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"The only thing necessary for the triumph of evil is for good men to do nothing"
Edmund Burke

[page 806]
2. "Post-sale" Confusion

The court notes that although not expressly characterized as such, to the extent that the evidence of actual confusion on the part of providers and/or members can be interpreted as "post-sale" confusion, the court finds that it is not the type of post-sale confusion prohibited by the Lanham Act.

Courts addressing the likely confusion inquiry have considered the likelihood of confusion on three temporal planes: pre-sale, point-of-sale, and post-sale. See generally 3 J. THOMAS MCCARTHY, MCCARTHY ON TRADEMARKS AND UNFAIR COMPETITION, 23.5 (4th ed.1996). Pre- and point-of-sale confusion as to the source or affiliation of a particular product or service may be dispelled by the time of purchase, and thus no harm to plaintiff may occur. See id. Post-sale confusion, on the other hand, involves the confusion experienced not by actual purchasers, but by observers of the purchased product. See id.

[page 807] Although the Tenth Circuit has not yet squarely addressed the issue, the Federal Circuit concluded that the "consideration of post-sale confusion in determining likelihood of confusion is not inconsistent with Tenth Circuit trademark law, and would likely be adopted by the Tenth Circuit if it considered the issue head-on." Payless Shoesource, Inc. v. Reebok Int'l Ltd., 998 F.2d 985, 989 (Fed. Cir.1993) (citations omitted). There, the Federal Circuit held that the district court's failure to consider the effect of post-sale confusion constituted an abuse of discretion. Id. at 990.

The court's research reveals that many of the cases in which post-sale confusion significantly impacted the likely confusion analysis relate to "knock-off" or counterfeit goods. See, e.g., Payless Shoesource, 998 F.2d at 986; Keds Corp. v. Renee Intern. Trading Corp., 888 F.2d 215 (1st Cir.1989); Polo Fashions, Inc. v. Craftex, Inc., 816 F.2d 145 (4th Cir.1987). Post-sale confusion in these types of cases is presumed to negatively affect plaintiff's commercial viability in one of two ways. First, an observer may mistakenly attribute any shoddy workmanship of the look-alike product to the producer of the more expensive product, such that the plaintiff's reputation is compromised. Payless Shoesource, 998 F.2d at 989. Second, although purchasers of cheap, imitation products would not themselves experience confusion as to the authenticity of the product, the purchaser might benefit from the prestige normally associated with the genuine article, and thus the more expensive manufacturer would suffer a loss of sales to the imitator. See Academy of Motion Picture Arts & Sciences v. Creative House Promotions, Inc., 944 F.2d 1446, 1455 (9th Cir.1991).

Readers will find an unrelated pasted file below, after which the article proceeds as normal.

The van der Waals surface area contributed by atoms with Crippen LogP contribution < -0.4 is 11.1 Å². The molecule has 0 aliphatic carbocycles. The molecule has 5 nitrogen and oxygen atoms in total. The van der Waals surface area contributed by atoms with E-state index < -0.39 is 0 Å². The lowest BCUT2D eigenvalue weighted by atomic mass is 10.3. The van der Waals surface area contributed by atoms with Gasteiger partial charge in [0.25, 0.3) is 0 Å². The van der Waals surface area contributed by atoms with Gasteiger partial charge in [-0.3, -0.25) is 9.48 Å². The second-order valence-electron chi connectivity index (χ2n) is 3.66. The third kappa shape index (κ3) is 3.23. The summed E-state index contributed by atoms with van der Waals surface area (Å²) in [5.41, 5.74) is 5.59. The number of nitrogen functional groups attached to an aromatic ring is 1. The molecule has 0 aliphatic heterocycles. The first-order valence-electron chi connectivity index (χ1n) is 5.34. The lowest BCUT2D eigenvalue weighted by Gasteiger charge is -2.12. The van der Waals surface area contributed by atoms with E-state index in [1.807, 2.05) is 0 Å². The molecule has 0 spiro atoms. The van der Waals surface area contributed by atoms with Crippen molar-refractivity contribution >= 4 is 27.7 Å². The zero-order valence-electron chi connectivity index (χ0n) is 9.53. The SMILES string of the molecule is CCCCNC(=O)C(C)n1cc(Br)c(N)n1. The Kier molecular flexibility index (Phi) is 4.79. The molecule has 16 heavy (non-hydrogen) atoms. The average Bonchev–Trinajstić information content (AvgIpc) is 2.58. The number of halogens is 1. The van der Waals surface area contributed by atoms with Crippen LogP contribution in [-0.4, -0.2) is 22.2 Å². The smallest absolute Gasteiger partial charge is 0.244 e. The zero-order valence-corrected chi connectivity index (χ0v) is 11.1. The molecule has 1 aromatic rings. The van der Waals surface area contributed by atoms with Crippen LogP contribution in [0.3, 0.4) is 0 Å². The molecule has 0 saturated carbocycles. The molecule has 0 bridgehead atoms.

There is no indication that any of the incidents of actual confusion alleged by plaintiff, even if characterized as involving "post-sale" confusion, could ostensibly cause plaintiff to suffer a loss of reputation, good will, or business. Although post-sale confusion is largely concerned with non-purchasers, as the members and providers may be arguably classified, the overriding purpose is to alleviate any potential damage plaintiff may sustain as a result of the post-sale confusion. Thus, post-sale confusion necessarily requires an examination of the universe of relevant customers. Because the evidence of actual confusion advanced by plaintiff does not affect potential purchasers of plaintiff's services, it is insufficient to create an issue of material fact as to actual confusion.

In sum, the court finds that any evidence of actual confusion on the part of providers or members is de minimis for purposes of this action. As the Universal Money court explained,

Evidence of actual confusion of a very limited scope may be dismissed as de minimis: Probable confusion cannot be shown by pointing out that at some place, at some time, someone made a false identification. De minimis evidence of actual confusion does not establish the existence of a genuine issue of material fact regarding likelihood of confusion, especially where, as here, [defendant] has introduced substantial, reliable evidence in support of its motion for summary judgment demonstrating no significant actual confusion in the marketplace.
Universal Money, 22 F.3d at 1535. (citations and internal quotations omitted) (emphasis added). Because Spectrum has failed to offer any significant evidence of actual confusion on the part of its customers, it has failed to allege "sufficient facts of actual confusion showing that there is a genuine issue for trial on the likelihood of confusion issue." Id. at 1536.


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